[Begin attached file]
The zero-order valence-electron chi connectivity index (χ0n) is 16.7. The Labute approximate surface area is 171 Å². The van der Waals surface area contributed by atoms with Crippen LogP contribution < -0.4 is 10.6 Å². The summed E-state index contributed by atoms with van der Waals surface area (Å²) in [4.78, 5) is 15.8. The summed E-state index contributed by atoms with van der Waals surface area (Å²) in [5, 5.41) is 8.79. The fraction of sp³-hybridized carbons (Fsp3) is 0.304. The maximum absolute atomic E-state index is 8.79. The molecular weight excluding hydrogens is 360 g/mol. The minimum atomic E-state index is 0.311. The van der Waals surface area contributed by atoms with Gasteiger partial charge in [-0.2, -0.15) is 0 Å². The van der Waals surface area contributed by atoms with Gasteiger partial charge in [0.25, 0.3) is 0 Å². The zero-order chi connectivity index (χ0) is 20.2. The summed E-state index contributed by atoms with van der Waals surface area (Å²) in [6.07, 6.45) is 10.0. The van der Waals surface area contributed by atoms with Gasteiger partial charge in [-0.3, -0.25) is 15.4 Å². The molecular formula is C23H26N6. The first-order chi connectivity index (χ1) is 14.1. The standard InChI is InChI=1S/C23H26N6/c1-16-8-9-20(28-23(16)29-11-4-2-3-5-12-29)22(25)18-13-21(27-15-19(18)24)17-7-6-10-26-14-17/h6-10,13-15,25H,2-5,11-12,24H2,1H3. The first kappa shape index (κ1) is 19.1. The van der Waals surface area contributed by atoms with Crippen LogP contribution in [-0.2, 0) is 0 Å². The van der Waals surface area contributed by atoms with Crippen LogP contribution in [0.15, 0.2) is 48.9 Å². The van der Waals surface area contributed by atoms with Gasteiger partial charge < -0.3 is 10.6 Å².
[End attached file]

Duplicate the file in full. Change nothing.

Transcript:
The zero-order valence-electron chi connectivity index (χ0n) is 16.7. The Labute approximate surface area is 171 Å². The van der Waals surface area contributed by atoms with Crippen LogP contribution < -0.4 is 10.6 Å². The summed E-state index contributed by atoms with van der Waals surface area (Å²) in [4.78, 5) is 15.8. The summed E-state index contributed by atoms with van der Waals surface area (Å²) in [5, 5.41) is 8.79. The fraction of sp³-hybridized carbons (Fsp3) is 0.304. The maximum absolute atomic E-state index is 8.79. The molecular weight excluding hydrogens is 360 g/mol. The minimum atomic E-state index is 0.311. The van der Waals surface area contributed by atoms with Gasteiger partial charge in [-0.2, -0.15) is 0 Å². The van der Waals surface area contributed by atoms with Gasteiger partial charge in [0.25, 0.3) is 0 Å². The zero-order chi connectivity index (χ0) is 20.2. The summed E-state index contributed by atoms with van der Waals surface area (Å²) in [6.07, 6.45) is 10.0. The van der Waals surface area contributed by atoms with Gasteiger partial charge in [-0.3, -0.25) is 15.4 Å². The molecular formula is C23H26N6. The first-order chi connectivity index (χ1) is 14.1. The standard InChI is InChI=1S/C23H26N6/c1-16-8-9-20(28-23(16)29-11-4-2-3-5-12-29)22(25)18-13-21(27-15-19(18)24)17-7-6-10-26-14-17/h6-10,13-15,25H,2-5,11-12,24H2,1H3. The first kappa shape index (κ1) is 19.1. The van der Waals surface area contributed by atoms with Crippen LogP contribution in [-0.2, 0) is 0 Å². The van der Waals surface area contributed by atoms with Crippen LogP contribution in [0.15, 0.2) is 48.9 Å². The van der Waals surface area contributed by atoms with Gasteiger partial charge < -0.3 is 10.6 Å².